Latest 2008 Milan Stories

Consumer Reviews

Exterior Styling
(4.8)
Performance
(4.5)
Interior Design
(4.6)
Comfort
(4.8)
Reliability
(4.8)
Value For The Money
(4.9)

What Drivers Are Saying

(4.0)

Love the ride

by Cocowayno from Urbana on May 3, 2018

I love the heated seats. The get up and go is quick on my Milan. The sunroof is a treat. The trunk had lots of space. Rides smooth on the highway. Read full review

(5.0)

Great car And it?s been a great road buddy for me!

by Grey on January 3, 2018

No complaints! It?s one of the best cars I?ve ever had! The car is fully loaded with everything you could want in it kept up on all the regular maintenance you treat him well they?ll treat you well Read full review

Safety & Recalls

Recalls

The 2008 Mercury Milan currently has 3 recalls

IIHS Crash and Rollover Test Ratings

Based on 2008 Mercury Milan I4

IIHS rates vehicles good, acceptable, marginal, or poor.

Head Restraints and Seats

Dynamic Rating
marginal
Overall Rear
marginal
Seat Head/Restraint Geometry
acceptable

Moderate overlap front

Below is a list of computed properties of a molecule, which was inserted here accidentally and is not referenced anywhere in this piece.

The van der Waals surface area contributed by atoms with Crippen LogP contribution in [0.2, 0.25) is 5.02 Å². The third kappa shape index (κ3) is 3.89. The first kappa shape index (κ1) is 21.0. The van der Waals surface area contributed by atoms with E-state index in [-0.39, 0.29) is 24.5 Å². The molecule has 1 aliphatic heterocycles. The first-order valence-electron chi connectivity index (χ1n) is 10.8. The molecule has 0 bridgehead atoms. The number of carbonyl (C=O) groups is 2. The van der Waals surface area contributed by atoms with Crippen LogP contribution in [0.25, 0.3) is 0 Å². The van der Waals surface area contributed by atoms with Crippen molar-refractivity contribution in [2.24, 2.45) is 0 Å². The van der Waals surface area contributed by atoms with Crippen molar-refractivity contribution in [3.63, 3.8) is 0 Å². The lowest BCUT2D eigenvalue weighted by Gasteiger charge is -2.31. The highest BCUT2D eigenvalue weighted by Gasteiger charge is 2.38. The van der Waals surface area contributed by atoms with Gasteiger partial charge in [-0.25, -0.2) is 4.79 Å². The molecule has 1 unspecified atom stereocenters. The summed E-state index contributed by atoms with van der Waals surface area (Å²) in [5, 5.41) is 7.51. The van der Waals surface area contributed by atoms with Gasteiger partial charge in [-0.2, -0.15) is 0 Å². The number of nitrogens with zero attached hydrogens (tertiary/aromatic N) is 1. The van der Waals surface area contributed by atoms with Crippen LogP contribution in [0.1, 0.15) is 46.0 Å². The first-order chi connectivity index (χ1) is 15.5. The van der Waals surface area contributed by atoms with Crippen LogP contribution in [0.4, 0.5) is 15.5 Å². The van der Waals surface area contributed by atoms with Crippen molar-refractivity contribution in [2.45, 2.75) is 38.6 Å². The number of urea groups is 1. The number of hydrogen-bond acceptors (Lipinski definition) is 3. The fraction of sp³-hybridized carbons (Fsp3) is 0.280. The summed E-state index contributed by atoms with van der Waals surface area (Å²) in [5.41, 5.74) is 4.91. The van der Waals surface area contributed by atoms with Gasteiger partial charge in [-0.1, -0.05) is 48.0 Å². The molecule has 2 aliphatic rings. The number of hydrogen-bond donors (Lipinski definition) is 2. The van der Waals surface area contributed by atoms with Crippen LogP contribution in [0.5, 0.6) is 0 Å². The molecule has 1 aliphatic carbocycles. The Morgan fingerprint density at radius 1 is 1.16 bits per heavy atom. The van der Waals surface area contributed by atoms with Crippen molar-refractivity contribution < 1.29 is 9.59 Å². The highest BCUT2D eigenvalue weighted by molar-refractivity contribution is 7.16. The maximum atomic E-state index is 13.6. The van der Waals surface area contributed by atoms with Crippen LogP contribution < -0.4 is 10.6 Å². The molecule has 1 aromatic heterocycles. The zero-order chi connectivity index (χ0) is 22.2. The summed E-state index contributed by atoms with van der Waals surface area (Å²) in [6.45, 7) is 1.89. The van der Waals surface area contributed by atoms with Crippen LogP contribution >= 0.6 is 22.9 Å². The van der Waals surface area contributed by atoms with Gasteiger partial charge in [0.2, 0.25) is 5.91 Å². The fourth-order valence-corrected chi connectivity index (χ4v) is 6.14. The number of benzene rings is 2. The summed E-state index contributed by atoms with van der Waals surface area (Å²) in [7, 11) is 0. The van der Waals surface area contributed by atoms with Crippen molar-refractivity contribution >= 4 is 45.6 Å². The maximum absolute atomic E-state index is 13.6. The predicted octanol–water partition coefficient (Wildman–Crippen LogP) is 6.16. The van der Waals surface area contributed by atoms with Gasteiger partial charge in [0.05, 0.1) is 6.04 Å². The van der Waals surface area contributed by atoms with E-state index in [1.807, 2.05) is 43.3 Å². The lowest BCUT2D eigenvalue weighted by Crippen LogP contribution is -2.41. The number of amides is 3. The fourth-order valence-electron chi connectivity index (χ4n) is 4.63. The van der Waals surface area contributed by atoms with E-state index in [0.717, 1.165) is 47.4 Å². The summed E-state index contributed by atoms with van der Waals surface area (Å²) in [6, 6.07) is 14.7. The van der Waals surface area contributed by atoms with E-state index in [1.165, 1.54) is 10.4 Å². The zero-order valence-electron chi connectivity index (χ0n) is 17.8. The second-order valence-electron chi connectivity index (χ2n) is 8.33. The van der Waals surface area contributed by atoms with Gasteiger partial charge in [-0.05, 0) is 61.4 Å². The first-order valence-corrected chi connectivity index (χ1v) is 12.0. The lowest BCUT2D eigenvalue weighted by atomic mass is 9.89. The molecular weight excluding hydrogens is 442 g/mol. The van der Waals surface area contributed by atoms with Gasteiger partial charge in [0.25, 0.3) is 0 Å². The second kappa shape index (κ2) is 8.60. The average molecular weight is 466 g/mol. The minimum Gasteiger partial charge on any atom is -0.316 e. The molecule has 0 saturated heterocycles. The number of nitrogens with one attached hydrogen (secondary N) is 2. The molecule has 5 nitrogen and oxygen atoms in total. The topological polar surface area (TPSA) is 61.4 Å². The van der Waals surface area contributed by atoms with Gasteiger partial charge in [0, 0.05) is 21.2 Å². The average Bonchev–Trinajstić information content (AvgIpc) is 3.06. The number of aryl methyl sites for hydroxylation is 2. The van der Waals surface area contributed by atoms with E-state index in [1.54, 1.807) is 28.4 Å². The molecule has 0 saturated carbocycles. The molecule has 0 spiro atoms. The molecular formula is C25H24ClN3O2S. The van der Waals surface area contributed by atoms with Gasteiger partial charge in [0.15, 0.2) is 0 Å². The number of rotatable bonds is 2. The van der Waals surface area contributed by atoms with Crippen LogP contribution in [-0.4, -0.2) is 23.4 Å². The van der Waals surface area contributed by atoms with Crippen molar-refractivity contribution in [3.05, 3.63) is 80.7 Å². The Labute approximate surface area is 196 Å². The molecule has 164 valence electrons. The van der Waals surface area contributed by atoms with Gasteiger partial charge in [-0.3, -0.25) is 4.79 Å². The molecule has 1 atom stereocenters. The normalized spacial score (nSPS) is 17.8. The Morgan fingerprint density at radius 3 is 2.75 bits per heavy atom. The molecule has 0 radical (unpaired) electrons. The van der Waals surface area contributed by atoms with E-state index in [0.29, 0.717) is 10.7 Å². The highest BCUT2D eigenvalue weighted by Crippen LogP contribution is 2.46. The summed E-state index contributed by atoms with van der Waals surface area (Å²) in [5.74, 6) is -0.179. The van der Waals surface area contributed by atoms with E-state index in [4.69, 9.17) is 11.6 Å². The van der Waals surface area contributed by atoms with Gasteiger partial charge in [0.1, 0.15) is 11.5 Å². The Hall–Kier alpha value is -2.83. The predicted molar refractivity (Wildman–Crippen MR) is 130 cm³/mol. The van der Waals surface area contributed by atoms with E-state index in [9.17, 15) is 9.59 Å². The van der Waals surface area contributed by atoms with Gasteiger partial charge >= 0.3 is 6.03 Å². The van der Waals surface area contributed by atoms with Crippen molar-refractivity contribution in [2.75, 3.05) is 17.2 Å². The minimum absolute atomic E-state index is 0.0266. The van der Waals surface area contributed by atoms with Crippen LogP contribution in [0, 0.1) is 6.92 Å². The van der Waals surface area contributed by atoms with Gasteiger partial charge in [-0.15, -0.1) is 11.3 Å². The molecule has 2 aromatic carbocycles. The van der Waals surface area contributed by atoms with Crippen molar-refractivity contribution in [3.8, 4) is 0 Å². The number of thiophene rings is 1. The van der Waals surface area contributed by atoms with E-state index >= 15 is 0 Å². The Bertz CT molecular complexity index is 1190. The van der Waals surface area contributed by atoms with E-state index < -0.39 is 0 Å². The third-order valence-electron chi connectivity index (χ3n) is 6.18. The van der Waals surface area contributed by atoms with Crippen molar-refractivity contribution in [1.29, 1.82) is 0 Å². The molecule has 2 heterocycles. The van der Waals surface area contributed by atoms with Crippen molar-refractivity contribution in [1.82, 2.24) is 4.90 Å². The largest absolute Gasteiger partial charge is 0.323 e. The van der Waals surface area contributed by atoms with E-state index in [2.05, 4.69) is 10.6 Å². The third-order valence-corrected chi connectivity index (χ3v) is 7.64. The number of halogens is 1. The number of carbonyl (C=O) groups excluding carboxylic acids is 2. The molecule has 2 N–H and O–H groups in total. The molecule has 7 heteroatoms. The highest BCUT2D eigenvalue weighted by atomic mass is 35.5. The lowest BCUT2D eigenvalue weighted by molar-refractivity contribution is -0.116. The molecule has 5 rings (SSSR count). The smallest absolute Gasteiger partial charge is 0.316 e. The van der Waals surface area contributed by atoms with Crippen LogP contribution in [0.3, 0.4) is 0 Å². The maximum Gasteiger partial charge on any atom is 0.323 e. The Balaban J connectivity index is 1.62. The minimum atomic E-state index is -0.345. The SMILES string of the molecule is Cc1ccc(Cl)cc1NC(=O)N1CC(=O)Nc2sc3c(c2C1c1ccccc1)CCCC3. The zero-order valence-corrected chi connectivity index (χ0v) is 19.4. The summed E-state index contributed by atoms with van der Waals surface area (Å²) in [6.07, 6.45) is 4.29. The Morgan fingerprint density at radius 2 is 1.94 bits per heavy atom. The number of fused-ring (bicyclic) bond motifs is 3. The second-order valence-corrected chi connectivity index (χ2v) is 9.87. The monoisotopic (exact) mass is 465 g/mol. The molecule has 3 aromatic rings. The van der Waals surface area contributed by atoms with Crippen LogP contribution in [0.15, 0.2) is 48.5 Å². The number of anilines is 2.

Chest
good
Head/Neck
acceptable
Left Leg/Foot
good
Overall Front
good
Restraints
good
Right Leg/Foot
acceptable
Structure/safety cage
good

Side

Driver Head Protection
good
Driver Head and Neck
good
Driver Pelvis/Leg
good
Driver Torso
good
Overall Side
good
Rear Passenger Head Protection
good
Rear Passenger Head and Neck
good
Rear Passenger Pelvis/Leg
good
Rear Passenger Torso
good
Structure/safety cage
acceptable
Insurance Institute for Highway Safety (IIHS) is a nonprofit research and communications organization funded by auto insurers.

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Cars.com Car Seat Check

Certified child passenger safety technicians conduct hands-on tests of a car’s Latch system and check the vehicle’s ability to accommodate different types of car seats. The Milan received the following grades on a scale of A-F.*
* This score may not apply to all trims, especially for vehicles with multiple body styles that affect the space and design of the seating.

Warranty FAQs

What is a Bumper-to-Bumper warranty?